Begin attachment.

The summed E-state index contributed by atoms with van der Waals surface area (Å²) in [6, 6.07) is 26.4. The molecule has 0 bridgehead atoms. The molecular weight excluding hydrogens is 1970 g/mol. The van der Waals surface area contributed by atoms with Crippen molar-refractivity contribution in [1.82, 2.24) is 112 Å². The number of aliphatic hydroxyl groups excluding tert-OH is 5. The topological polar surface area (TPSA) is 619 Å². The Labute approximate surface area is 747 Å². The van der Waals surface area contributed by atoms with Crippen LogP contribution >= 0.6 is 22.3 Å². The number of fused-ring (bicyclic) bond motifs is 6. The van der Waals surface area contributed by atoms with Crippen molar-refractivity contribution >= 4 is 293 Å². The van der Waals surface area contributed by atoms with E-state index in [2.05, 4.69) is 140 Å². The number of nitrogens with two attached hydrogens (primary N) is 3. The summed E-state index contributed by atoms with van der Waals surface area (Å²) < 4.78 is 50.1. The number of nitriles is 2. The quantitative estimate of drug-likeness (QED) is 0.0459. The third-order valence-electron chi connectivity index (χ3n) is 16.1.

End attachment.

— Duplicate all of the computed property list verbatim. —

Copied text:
The summed E-state index contributed by atoms with van der Waals surface area (Å²) in [6, 6.07) is 26.4. The molecule has 0 bridgehead atoms. The molecular weight excluding hydrogens is 1970 g/mol. The van der Waals surface area contributed by atoms with Crippen molar-refractivity contribution in [1.82, 2.24) is 112 Å². The number of aliphatic hydroxyl groups excluding tert-OH is 5. The topological polar surface area (TPSA) is 619 Å². The Labute approximate surface area is 747 Å². The van der Waals surface area contributed by atoms with Crippen LogP contribution >= 0.6 is 22.3 Å². The number of fused-ring (bicyclic) bond motifs is 6. The van der Waals surface area contributed by atoms with Crippen molar-refractivity contribution >= 4 is 293 Å². The van der Waals surface area contributed by atoms with E-state index in [2.05, 4.69) is 140 Å². The number of nitrogens with two attached hydrogens (primary N) is 3. The summed E-state index contributed by atoms with van der Waals surface area (Å²) < 4.78 is 50.1. The number of nitriles is 2. The quantitative estimate of drug-likeness (QED) is 0.0459. The third-order valence-electron chi connectivity index (χ3n) is 16.1.